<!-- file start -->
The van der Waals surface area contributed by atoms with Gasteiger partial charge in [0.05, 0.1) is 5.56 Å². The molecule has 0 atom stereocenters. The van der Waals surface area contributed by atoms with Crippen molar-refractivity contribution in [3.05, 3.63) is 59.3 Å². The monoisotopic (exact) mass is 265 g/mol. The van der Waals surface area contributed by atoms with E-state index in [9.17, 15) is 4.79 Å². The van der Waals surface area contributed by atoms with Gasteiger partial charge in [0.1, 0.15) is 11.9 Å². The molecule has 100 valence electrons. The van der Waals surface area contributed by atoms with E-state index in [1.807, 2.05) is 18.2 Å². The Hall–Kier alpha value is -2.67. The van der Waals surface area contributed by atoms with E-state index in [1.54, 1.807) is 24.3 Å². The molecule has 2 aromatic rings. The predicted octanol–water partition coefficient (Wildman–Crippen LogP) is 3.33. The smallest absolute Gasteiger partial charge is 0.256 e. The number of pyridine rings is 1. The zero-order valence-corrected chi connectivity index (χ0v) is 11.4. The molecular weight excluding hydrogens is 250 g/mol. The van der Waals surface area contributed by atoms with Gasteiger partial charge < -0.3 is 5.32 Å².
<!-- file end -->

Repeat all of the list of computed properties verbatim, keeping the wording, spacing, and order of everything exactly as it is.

The van der Waals surface area contributed by atoms with Gasteiger partial charge in [0.05, 0.1) is 5.56 Å². The molecule has 0 atom stereocenters. The van der Waals surface area contributed by atoms with Crippen molar-refractivity contribution in [3.05, 3.63) is 59.3 Å². The monoisotopic (exact) mass is 265 g/mol. The van der Waals surface area contributed by atoms with E-state index in [9.17, 15) is 4.79 Å². The van der Waals surface area contributed by atoms with Gasteiger partial charge in [0.1, 0.15) is 11.9 Å². The molecule has 100 valence electrons. The van der Waals surface area contributed by atoms with E-state index in [1.807, 2.05) is 18.2 Å². The Hall–Kier alpha value is -2.67. The van der Waals surface area contributed by atoms with E-state index in [1.54, 1.807) is 24.3 Å². The molecule has 2 aromatic rings. The predicted octanol–water partition coefficient (Wildman–Crippen LogP) is 3.33. The smallest absolute Gasteiger partial charge is 0.256 e. The number of pyridine rings is 1. The zero-order valence-corrected chi connectivity index (χ0v) is 11.4. The molecular weight excluding hydrogens is 250 g/mol. The van der Waals surface area contributed by atoms with Gasteiger partial charge < -0.3 is 5.32 Å².